Not simply a black and white issue
There is nothing wrong with an admissions policy that favours minorities if it is properly targeted, says Lucy Hodges
Thursday 16 November 1995
The allegations are detailed. Harvard's elite school of government has, it seems, been evaluating black and white applicants separately. It has been admitting black students to its PhD in political science on lower qualifications than whites, and it has been taking these black students on full scholarships, which means they pay nothing. White students are given financial aid, too, but it is based on need or exceptional merit.
All of this could, on the face of it, be illegal. Recent Supreme Court rulings have made clear that race may be used to justify actions only in extreme cases - in "narrowly tailored" situations and for a "compelling interest". For example, a University of Maryland scholarship scheme for blacks only was halted last year. This summer, Pete Wilson, governor of California, persuaded the board of regents of the University of California to get rid of the affirmative action programmes it had been operating for the past two decades.
America is turning its back on the liberal policies of the Seventies. Angry white males are on the march, and one has some sympathy for them. It is not fair if they are denied access to a university place of their dreams only to see a less qualified woman or black person get it.
But it is also not fair that poor black or Hispanic kids are unable to get out of the ghetto and into higher education because they don't have the parents and schools that can give them a leg-up. To their credit, universities in America have a conscience about that. They also know that it is unhealthy for the nation to have a black and Hispanic lumpen proletariat stuck in the inner cities without college degrees and without a stake in the system.
Hence affirmative action policies. US colleges have been busting their guts to attract ethnic minority students and staff. It has not been easy because, of those poor blacks who complete high school, relatively few achieve respectable SAT scores (the equivalent of A-levels) and are at the starting gate for higher education,
But signs are that the practice of seeking out black students has worked. Go to the seat of government in Washington DC, and you will see hundreds of middle-class blacks pouring out of federal offices at 5pm. Many have college degrees. They earn a decent wage, are responsible, law-abiding citizens and probably live in the Maryland suburbs, well away from the ghettoes.
Their children attend schools that are a lot better than those in the city, and will eventually continue into higher education. Some, no doubt, are helped by the same liberal policies that aided their parents.
Yet there remains a hard core of mainly black Americans whom universities and other experts despair of being able to help. They are often from families dependent on welfare, have often attended lousy schools and may be tempted into lives of crime.The big question is how to reach them.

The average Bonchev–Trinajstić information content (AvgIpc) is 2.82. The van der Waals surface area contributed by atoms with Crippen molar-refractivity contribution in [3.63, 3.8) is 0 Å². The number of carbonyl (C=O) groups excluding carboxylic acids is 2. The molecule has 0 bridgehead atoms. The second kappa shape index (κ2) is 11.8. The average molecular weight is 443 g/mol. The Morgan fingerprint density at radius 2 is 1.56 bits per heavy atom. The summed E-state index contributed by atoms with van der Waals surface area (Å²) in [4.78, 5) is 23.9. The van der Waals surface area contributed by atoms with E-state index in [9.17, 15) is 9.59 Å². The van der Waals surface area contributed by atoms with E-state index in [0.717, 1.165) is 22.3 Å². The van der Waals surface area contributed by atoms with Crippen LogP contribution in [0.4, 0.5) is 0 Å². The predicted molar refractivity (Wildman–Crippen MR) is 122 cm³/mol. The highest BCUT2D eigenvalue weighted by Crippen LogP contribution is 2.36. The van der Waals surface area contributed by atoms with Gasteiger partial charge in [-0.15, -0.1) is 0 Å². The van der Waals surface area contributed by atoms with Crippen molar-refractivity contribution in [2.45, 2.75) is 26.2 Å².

A little-known fact in all the huffing and puffing about affirmative action is the special help that exists for two groups - athletes and the children of alumni. It is much easier for an ace footballer or basketball player to gain entry to an American college than it is for someone with decent SAT scores. And the athletes barely need to be able to read or write.
It is also relatively easy for the offspring of former students to gain admission to elite colleges. Places are set aside for them. According to some estimates, they occupy one-tenth of all places at the Ivy League universities of Harvard, Yale and Princeton.
It is the continuing existence of an underclass and the programmes that favour athletes and alumni that makes universities loath to give up affirmative action.
Some universities did not undertake such action voluntarily in the first place but were forced into it through court order. The University of Maryland, for example, reflecting its past in a plantation state, was an all-white institution until the Sixties. It was ordered by the courts to make amends for past segregation and its scholarships for blacks were part of that.
Before the scholarship programme was struck down, I spent a day tracking a young black woman at Maryland who was being educated on one of these scholarships. She was bright, personable and ambitious, a typical product of the American system at its best. She was majoring in business studies, intended to move on to graduate school for an MBA and eventually to set up her own business.
This student was not poor but middle-class. Both her parents were college- educated. Her father was a businessman, yet she was getting a free education, with all tuition and board and lodging paid while hundreds of poor blacks languished a few miles away without any higher education on the streets of Washington DC. It is not that help is not needed, simply that it needs to be closely targeted.
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